XVI. That the Irish code of laws, whose pretended object

was "to prevent the growth of Popery," was intended to gratify all the basest passions of human nature, in violation of public faith, honour, justice, and humanity; and that it organized as tyrannical an invasion of liberty, and as piratical a depredation on property, and was covered by as base a cloak of hypocrisy as the annals of the world can produce.


I fondly flatter myself, I repeat, that the proofs I have adduced fully establish the whole of these points. But should I be too sanguine in this expectation, I still trust that I shall secure the assent of liberal and ingenuous minds to all the essential ones. Against the fortresses of fraud and imposture, I have brought a battery of eight-and-forty pounders, which can hardly fail to demolish them. The arsenals of enemies, some of them most envenomed, have furnished all the artillery. The laborious and unwearied research for them, and their mere disposition and arrangement, are all the merit I claim.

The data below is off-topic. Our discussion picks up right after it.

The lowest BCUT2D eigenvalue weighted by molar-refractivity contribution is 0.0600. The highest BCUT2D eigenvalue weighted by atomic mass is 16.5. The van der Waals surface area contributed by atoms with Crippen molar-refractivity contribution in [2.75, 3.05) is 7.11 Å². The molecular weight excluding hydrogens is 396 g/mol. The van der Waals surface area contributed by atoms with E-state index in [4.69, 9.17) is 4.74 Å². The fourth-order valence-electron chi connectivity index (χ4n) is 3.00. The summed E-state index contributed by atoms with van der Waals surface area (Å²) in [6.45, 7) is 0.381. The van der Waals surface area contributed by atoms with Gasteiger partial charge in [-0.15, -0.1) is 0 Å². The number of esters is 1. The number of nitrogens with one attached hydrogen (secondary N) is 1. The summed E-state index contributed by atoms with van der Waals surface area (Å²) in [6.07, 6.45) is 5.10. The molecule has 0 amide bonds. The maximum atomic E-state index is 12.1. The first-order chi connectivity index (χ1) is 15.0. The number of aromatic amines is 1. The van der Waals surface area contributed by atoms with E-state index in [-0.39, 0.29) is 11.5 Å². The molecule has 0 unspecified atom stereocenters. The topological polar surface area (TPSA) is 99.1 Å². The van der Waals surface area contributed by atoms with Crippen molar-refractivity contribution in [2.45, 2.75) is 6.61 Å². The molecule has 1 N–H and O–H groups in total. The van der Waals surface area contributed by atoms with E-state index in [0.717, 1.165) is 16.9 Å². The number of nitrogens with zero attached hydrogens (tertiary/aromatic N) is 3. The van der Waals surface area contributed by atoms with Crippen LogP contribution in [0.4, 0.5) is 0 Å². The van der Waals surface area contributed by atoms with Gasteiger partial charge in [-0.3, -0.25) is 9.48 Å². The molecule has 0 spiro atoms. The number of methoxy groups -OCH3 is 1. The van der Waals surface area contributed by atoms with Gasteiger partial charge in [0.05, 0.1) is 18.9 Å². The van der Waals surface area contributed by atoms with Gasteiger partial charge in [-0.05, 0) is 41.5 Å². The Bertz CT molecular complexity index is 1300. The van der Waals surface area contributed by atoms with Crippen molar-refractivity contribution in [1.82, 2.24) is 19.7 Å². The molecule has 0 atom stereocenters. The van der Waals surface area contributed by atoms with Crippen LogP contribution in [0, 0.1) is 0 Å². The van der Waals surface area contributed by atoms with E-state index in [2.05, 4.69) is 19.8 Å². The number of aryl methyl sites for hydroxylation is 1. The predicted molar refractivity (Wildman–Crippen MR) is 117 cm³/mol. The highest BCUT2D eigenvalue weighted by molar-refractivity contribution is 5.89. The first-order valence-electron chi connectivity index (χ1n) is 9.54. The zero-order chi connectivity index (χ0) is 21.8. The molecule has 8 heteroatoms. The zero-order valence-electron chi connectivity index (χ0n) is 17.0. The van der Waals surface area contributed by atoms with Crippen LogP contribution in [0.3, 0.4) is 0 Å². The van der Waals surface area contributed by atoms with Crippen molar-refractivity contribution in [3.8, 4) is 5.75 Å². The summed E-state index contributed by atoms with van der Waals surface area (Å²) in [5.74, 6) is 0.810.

It would be a most fastidious and hypercritical delicacy, that should preclude a writer from fairly stating the merits of, and obviating objections to, his materials, or the authori. ties on which he relies to support his narrative, if he write history; or his discussions, if he investigate historical facts. I neither feel myself, nor fear in my readers any such delicacy. I therefore treat on the materials of this publication, as I should on those of any other whatsoever.

There is probably no historical work extant, that rests on stronger grounds. I am not aware of a single fact of importance, throughout the whole, that is not supported, not only by reference to, but, what is far more important, by quotations from, indisputable authorities,-authorities almost universally hostile to the cause I espouse.